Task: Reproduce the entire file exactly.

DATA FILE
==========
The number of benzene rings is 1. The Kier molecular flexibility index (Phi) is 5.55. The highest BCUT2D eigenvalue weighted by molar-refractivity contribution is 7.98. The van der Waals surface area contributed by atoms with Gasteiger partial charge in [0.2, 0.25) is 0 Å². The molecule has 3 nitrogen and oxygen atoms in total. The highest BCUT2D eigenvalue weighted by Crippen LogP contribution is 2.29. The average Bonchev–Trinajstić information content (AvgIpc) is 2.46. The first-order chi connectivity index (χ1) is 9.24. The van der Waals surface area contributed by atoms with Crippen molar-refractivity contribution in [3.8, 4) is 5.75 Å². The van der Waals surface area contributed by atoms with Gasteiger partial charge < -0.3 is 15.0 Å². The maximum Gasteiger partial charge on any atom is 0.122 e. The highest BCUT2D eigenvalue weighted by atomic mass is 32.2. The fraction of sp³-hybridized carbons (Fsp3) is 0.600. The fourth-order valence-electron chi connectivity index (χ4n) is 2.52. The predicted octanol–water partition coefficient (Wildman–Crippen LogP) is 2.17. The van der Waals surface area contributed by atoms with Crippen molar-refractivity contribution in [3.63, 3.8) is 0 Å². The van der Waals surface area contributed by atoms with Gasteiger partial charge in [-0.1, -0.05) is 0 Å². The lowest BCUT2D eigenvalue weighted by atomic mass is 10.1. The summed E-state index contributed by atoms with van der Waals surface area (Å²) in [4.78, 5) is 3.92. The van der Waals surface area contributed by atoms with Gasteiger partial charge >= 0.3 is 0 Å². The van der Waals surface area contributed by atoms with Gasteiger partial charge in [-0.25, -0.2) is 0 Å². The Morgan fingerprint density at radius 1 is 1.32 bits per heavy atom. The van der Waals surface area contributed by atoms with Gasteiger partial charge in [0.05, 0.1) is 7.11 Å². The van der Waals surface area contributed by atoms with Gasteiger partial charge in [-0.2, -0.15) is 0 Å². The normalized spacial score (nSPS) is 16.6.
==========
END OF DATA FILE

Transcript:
The number of benzene rings is 1. The Kier molecular flexibility index (Phi) is 5.55. The highest BCUT2D eigenvalue weighted by molar-refractivity contribution is 7.98. The van der Waals surface area contributed by atoms with Gasteiger partial charge in [0.2, 0.25) is 0 Å². The molecule has 3 nitrogen and oxygen atoms in total. The highest BCUT2D eigenvalue weighted by Crippen LogP contribution is 2.29. The average Bonchev–Trinajstić information content (AvgIpc) is 2.46. The first-order chi connectivity index (χ1) is 9.24. The van der Waals surface area contributed by atoms with Crippen molar-refractivity contribution in [3.8, 4) is 5.75 Å². The van der Waals surface area contributed by atoms with Gasteiger partial charge < -0.3 is 15.0 Å². The maximum Gasteiger partial charge on any atom is 0.122 e. The highest BCUT2D eigenvalue weighted by atomic mass is 32.2. The fraction of sp³-hybridized carbons (Fsp3) is 0.600. The fourth-order valence-electron chi connectivity index (χ4n) is 2.52. The predicted octanol–water partition coefficient (Wildman–Crippen LogP) is 2.17. The van der Waals surface area contributed by atoms with Crippen molar-refractivity contribution in [3.63, 3.8) is 0 Å². The van der Waals surface area contributed by atoms with Gasteiger partial charge in [-0.1, -0.05) is 0 Å². The lowest BCUT2D eigenvalue weighted by atomic mass is 10.1. The summed E-state index contributed by atoms with van der Waals surface area (Å²) in [4.78, 5) is 3.92. The van der Waals surface area contributed by atoms with Gasteiger partial charge >= 0.3 is 0 Å². The van der Waals surface area contributed by atoms with Gasteiger partial charge in [-0.25, -0.2) is 0 Å². The Morgan fingerprint density at radius 1 is 1.32 bits per heavy atom. The van der Waals surface area contributed by atoms with Gasteiger partial charge in [0.05, 0.1) is 7.11 Å². The van der Waals surface area contributed by atoms with Gasteiger partial charge in [-0.2, -0.15) is 0 Å². The normalized spacial score (nSPS) is 16.6.